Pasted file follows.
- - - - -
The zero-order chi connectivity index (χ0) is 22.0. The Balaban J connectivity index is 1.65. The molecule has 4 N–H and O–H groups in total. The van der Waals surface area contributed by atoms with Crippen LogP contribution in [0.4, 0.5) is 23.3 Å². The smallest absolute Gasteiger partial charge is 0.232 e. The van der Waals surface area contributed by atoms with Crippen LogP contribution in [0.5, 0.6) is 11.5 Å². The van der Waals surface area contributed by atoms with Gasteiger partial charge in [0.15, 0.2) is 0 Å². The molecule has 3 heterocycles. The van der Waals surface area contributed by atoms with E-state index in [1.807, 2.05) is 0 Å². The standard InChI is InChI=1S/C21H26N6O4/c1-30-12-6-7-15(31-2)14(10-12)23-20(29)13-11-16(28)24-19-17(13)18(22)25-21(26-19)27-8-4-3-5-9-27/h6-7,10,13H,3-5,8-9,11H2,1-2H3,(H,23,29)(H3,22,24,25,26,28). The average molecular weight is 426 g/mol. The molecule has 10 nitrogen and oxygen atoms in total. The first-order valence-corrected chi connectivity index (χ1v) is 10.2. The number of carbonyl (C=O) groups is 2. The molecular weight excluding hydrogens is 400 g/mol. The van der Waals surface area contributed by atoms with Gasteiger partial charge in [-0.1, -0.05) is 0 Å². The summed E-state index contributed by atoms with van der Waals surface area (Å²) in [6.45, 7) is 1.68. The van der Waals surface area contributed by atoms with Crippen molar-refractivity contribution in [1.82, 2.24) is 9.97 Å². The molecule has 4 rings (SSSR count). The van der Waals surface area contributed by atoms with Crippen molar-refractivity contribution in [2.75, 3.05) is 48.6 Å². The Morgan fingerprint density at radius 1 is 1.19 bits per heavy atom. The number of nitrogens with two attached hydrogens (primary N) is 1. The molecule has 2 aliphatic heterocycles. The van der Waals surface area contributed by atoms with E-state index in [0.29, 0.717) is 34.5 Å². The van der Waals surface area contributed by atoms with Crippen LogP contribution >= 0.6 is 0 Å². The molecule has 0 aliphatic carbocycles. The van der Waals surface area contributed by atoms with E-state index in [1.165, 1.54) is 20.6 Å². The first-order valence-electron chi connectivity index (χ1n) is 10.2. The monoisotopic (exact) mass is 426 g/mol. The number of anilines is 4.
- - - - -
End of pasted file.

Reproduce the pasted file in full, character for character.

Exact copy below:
The zero-order chi connectivity index (χ0) is 22.0. The Balaban J connectivity index is 1.65. The molecule has 4 N–H and O–H groups in total. The van der Waals surface area contributed by atoms with Crippen LogP contribution in [0.4, 0.5) is 23.3 Å². The smallest absolute Gasteiger partial charge is 0.232 e. The van der Waals surface area contributed by atoms with Crippen LogP contribution in [0.5, 0.6) is 11.5 Å². The van der Waals surface area contributed by atoms with Gasteiger partial charge in [0.15, 0.2) is 0 Å². The molecule has 3 heterocycles. The van der Waals surface area contributed by atoms with E-state index in [1.807, 2.05) is 0 Å². The standard InChI is InChI=1S/C21H26N6O4/c1-30-12-6-7-15(31-2)14(10-12)23-20(29)13-11-16(28)24-19-17(13)18(22)25-21(26-19)27-8-4-3-5-9-27/h6-7,10,13H,3-5,8-9,11H2,1-2H3,(H,23,29)(H3,22,24,25,26,28). The average molecular weight is 426 g/mol. The molecule has 10 nitrogen and oxygen atoms in total. The first-order valence-corrected chi connectivity index (χ1v) is 10.2. The number of carbonyl (C=O) groups is 2. The molecular weight excluding hydrogens is 400 g/mol. The van der Waals surface area contributed by atoms with Gasteiger partial charge in [-0.1, -0.05) is 0 Å². The summed E-state index contributed by atoms with van der Waals surface area (Å²) in [6.45, 7) is 1.68. The van der Waals surface area contributed by atoms with Crippen molar-refractivity contribution in [1.82, 2.24) is 9.97 Å². The molecule has 4 rings (SSSR count). The van der Waals surface area contributed by atoms with Crippen molar-refractivity contribution in [2.75, 3.05) is 48.6 Å². The Morgan fingerprint density at radius 1 is 1.19 bits per heavy atom. The number of nitrogens with two attached hydrogens (primary N) is 1. The molecule has 2 aliphatic heterocycles. The van der Waals surface area contributed by atoms with E-state index in [0.29, 0.717) is 34.5 Å². The van der Waals surface area contributed by atoms with Crippen LogP contribution >= 0.6 is 0 Å². The molecule has 0 aliphatic carbocycles. The van der Waals surface area contributed by atoms with E-state index in [1.165, 1.54) is 20.6 Å². The first-order valence-electron chi connectivity index (χ1n) is 10.2. The monoisotopic (exact) mass is 426 g/mol. The number of anilines is 4.